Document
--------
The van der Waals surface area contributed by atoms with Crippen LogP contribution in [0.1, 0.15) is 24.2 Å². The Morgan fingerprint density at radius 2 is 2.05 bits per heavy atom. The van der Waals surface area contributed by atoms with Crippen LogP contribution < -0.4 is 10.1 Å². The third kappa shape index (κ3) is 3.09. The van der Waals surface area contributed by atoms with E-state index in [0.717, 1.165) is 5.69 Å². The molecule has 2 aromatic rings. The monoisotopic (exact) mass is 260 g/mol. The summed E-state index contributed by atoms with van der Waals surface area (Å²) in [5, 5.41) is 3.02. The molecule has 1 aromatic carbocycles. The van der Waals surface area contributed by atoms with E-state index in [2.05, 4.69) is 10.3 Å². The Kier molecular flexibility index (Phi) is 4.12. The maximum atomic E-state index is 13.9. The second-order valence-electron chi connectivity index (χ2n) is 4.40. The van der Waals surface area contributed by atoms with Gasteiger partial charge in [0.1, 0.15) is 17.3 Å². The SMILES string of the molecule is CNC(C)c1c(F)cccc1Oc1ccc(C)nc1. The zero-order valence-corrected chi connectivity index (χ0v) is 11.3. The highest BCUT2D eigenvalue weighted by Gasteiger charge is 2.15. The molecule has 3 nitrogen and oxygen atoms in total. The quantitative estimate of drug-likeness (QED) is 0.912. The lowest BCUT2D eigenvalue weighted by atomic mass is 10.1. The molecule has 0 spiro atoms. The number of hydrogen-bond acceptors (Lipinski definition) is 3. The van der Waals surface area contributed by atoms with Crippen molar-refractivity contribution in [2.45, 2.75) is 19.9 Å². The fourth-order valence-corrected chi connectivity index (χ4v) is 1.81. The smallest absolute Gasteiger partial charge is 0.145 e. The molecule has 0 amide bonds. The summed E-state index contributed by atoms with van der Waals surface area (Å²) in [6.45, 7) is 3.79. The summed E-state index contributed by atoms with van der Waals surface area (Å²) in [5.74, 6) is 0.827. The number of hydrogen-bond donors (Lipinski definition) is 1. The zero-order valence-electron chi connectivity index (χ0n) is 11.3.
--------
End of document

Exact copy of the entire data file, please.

The van der Waals surface area contributed by atoms with Crippen LogP contribution in [0.1, 0.15) is 24.2 Å². The Morgan fingerprint density at radius 2 is 2.05 bits per heavy atom. The van der Waals surface area contributed by atoms with Crippen LogP contribution < -0.4 is 10.1 Å². The third kappa shape index (κ3) is 3.09. The van der Waals surface area contributed by atoms with E-state index in [0.717, 1.165) is 5.69 Å². The molecule has 2 aromatic rings. The monoisotopic (exact) mass is 260 g/mol. The summed E-state index contributed by atoms with van der Waals surface area (Å²) in [5, 5.41) is 3.02. The molecule has 1 aromatic carbocycles. The van der Waals surface area contributed by atoms with E-state index in [2.05, 4.69) is 10.3 Å². The Kier molecular flexibility index (Phi) is 4.12. The maximum atomic E-state index is 13.9. The second-order valence-electron chi connectivity index (χ2n) is 4.40. The van der Waals surface area contributed by atoms with Gasteiger partial charge in [0.1, 0.15) is 17.3 Å². The SMILES string of the molecule is CNC(C)c1c(F)cccc1Oc1ccc(C)nc1. The zero-order valence-corrected chi connectivity index (χ0v) is 11.3. The highest BCUT2D eigenvalue weighted by Gasteiger charge is 2.15. The molecule has 3 nitrogen and oxygen atoms in total. The quantitative estimate of drug-likeness (QED) is 0.912. The lowest BCUT2D eigenvalue weighted by atomic mass is 10.1. The molecule has 0 spiro atoms. The number of hydrogen-bond acceptors (Lipinski definition) is 3. The van der Waals surface area contributed by atoms with Crippen molar-refractivity contribution in [2.45, 2.75) is 19.9 Å². The fourth-order valence-corrected chi connectivity index (χ4v) is 1.81. The smallest absolute Gasteiger partial charge is 0.145 e. The molecule has 0 amide bonds. The summed E-state index contributed by atoms with van der Waals surface area (Å²) in [6.45, 7) is 3.79. The summed E-state index contributed by atoms with van der Waals surface area (Å²) in [5.74, 6) is 0.827. The number of hydrogen-bond donors (Lipinski definition) is 1. The zero-order valence-electron chi connectivity index (χ0n) is 11.3.